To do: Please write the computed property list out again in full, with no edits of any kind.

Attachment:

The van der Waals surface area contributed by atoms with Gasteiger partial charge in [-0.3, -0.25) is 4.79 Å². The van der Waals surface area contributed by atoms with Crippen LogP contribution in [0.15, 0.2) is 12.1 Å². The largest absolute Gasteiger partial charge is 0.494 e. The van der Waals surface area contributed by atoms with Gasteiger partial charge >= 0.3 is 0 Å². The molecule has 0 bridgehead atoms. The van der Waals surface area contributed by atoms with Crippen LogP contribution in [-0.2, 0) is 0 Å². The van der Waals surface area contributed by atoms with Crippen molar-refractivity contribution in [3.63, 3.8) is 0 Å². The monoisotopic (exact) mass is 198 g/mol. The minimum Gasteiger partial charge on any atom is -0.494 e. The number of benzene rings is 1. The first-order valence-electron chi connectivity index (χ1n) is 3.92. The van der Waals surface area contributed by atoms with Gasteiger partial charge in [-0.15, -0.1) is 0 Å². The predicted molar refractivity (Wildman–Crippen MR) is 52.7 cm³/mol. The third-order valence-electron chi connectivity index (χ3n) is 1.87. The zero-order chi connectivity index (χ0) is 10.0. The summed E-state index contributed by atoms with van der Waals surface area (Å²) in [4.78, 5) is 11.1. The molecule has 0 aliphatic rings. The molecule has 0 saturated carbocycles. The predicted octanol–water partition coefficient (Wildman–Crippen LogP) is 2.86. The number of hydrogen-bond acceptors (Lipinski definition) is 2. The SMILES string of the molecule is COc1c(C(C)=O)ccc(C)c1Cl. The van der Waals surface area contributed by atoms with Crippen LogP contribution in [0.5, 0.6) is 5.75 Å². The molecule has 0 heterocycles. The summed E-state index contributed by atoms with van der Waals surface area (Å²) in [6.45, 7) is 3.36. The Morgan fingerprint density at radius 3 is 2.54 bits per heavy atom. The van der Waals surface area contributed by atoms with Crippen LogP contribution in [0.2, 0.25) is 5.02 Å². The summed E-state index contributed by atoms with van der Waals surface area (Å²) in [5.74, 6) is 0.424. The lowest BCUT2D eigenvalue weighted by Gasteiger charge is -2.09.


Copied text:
The van der Waals surface area contributed by atoms with Gasteiger partial charge in [-0.3, -0.25) is 4.79 Å². The van der Waals surface area contributed by atoms with Crippen LogP contribution in [0.15, 0.2) is 12.1 Å². The largest absolute Gasteiger partial charge is 0.494 e. The van der Waals surface area contributed by atoms with Gasteiger partial charge >= 0.3 is 0 Å². The molecule has 0 bridgehead atoms. The van der Waals surface area contributed by atoms with Crippen LogP contribution in [-0.2, 0) is 0 Å². The van der Waals surface area contributed by atoms with Crippen molar-refractivity contribution in [3.63, 3.8) is 0 Å². The monoisotopic (exact) mass is 198 g/mol. The minimum Gasteiger partial charge on any atom is -0.494 e. The number of benzene rings is 1. The first-order valence-electron chi connectivity index (χ1n) is 3.92. The van der Waals surface area contributed by atoms with Gasteiger partial charge in [-0.15, -0.1) is 0 Å². The predicted molar refractivity (Wildman–Crippen MR) is 52.7 cm³/mol. The third-order valence-electron chi connectivity index (χ3n) is 1.87. The zero-order chi connectivity index (χ0) is 10.0. The summed E-state index contributed by atoms with van der Waals surface area (Å²) in [4.78, 5) is 11.1. The molecule has 0 aliphatic rings. The molecule has 0 saturated carbocycles. The predicted octanol–water partition coefficient (Wildman–Crippen LogP) is 2.86. The number of hydrogen-bond acceptors (Lipinski definition) is 2. The SMILES string of the molecule is COc1c(C(C)=O)ccc(C)c1Cl. The van der Waals surface area contributed by atoms with Crippen LogP contribution in [0.5, 0.6) is 5.75 Å². The molecule has 0 heterocycles. The summed E-state index contributed by atoms with van der Waals surface area (Å²) in [6.45, 7) is 3.36. The Morgan fingerprint density at radius 3 is 2.54 bits per heavy atom. The van der Waals surface area contributed by atoms with Crippen LogP contribution in [0.2, 0.25) is 5.02 Å². The summed E-state index contributed by atoms with van der Waals surface area (Å²) in [5.74, 6) is 0.424. The lowest BCUT2D eigenvalue weighted by Gasteiger charge is -2.09.